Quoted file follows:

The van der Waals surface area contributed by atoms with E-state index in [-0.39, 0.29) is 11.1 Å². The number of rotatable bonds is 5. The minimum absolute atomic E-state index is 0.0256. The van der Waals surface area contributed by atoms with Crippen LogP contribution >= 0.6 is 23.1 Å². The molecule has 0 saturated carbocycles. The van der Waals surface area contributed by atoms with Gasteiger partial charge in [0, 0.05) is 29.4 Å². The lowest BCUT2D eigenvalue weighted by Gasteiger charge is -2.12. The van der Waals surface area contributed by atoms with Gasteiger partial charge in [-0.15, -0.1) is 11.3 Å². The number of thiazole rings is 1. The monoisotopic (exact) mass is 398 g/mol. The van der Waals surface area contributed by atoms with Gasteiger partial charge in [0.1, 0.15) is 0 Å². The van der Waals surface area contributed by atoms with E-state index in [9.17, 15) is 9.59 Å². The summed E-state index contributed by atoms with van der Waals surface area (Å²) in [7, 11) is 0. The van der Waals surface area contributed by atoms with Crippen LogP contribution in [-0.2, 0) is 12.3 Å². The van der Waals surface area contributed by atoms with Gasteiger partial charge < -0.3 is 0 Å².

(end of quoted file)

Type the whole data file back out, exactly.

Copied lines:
The van der Waals surface area contributed by atoms with E-state index in [-0.39, 0.29) is 11.1 Å². The number of rotatable bonds is 5. The minimum absolute atomic E-state index is 0.0256. The van der Waals surface area contributed by atoms with Crippen LogP contribution >= 0.6 is 23.1 Å². The molecule has 0 saturated carbocycles. The van der Waals surface area contributed by atoms with Gasteiger partial charge in [0, 0.05) is 29.4 Å². The lowest BCUT2D eigenvalue weighted by Gasteiger charge is -2.12. The van der Waals surface area contributed by atoms with Gasteiger partial charge in [-0.15, -0.1) is 11.3 Å². The number of thiazole rings is 1. The monoisotopic (exact) mass is 398 g/mol. The van der Waals surface area contributed by atoms with Gasteiger partial charge in [0.1, 0.15) is 0 Å². The van der Waals surface area contributed by atoms with E-state index in [9.17, 15) is 9.59 Å². The summed E-state index contributed by atoms with van der Waals surface area (Å²) in [7, 11) is 0. The van der Waals surface area contributed by atoms with Crippen LogP contribution in [-0.2, 0) is 12.3 Å². The van der Waals surface area contributed by atoms with Gasteiger partial charge < -0.3 is 0 Å².